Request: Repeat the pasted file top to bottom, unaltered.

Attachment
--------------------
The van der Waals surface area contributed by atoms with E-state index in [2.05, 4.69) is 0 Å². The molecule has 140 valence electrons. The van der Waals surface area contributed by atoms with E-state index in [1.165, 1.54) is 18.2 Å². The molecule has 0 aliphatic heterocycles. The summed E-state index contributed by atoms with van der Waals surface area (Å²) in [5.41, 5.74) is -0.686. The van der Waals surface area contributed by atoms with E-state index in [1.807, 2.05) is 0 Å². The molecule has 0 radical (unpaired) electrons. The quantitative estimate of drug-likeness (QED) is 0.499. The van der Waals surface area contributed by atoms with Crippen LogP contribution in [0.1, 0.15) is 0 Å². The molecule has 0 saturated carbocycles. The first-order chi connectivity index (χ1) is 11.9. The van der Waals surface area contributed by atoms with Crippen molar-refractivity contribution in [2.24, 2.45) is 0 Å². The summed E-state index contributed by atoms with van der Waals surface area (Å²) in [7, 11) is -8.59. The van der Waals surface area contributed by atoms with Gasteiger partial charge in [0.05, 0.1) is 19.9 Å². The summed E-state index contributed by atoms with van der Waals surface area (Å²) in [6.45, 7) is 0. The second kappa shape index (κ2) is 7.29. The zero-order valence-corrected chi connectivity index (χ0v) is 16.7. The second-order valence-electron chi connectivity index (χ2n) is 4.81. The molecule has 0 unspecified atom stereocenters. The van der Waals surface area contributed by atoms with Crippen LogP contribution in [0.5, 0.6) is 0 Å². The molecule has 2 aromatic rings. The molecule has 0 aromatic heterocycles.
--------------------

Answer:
The van der Waals surface area contributed by atoms with E-state index in [2.05, 4.69) is 0 Å². The molecule has 140 valence electrons. The van der Waals surface area contributed by atoms with E-state index in [1.165, 1.54) is 18.2 Å². The molecule has 0 aliphatic heterocycles. The summed E-state index contributed by atoms with van der Waals surface area (Å²) in [5.41, 5.74) is -0.686. The van der Waals surface area contributed by atoms with E-state index in [1.807, 2.05) is 0 Å². The molecule has 0 radical (unpaired) electrons. The quantitative estimate of drug-likeness (QED) is 0.499. The van der Waals surface area contributed by atoms with Crippen LogP contribution in [0.1, 0.15) is 0 Å². The molecule has 0 saturated carbocycles. The first-order chi connectivity index (χ1) is 11.9. The van der Waals surface area contributed by atoms with Crippen molar-refractivity contribution in [2.24, 2.45) is 0 Å². The summed E-state index contributed by atoms with van der Waals surface area (Å²) in [7, 11) is -8.59. The van der Waals surface area contributed by atoms with Gasteiger partial charge in [0.05, 0.1) is 19.9 Å². The summed E-state index contributed by atoms with van der Waals surface area (Å²) in [6.45, 7) is 0. The second kappa shape index (κ2) is 7.29. The zero-order valence-corrected chi connectivity index (χ0v) is 16.7. The second-order valence-electron chi connectivity index (χ2n) is 4.81. The molecule has 0 unspecified atom stereocenters. The van der Waals surface area contributed by atoms with Crippen LogP contribution in [0.5, 0.6) is 0 Å². The molecule has 2 aromatic rings. The molecule has 0 aromatic heterocycles.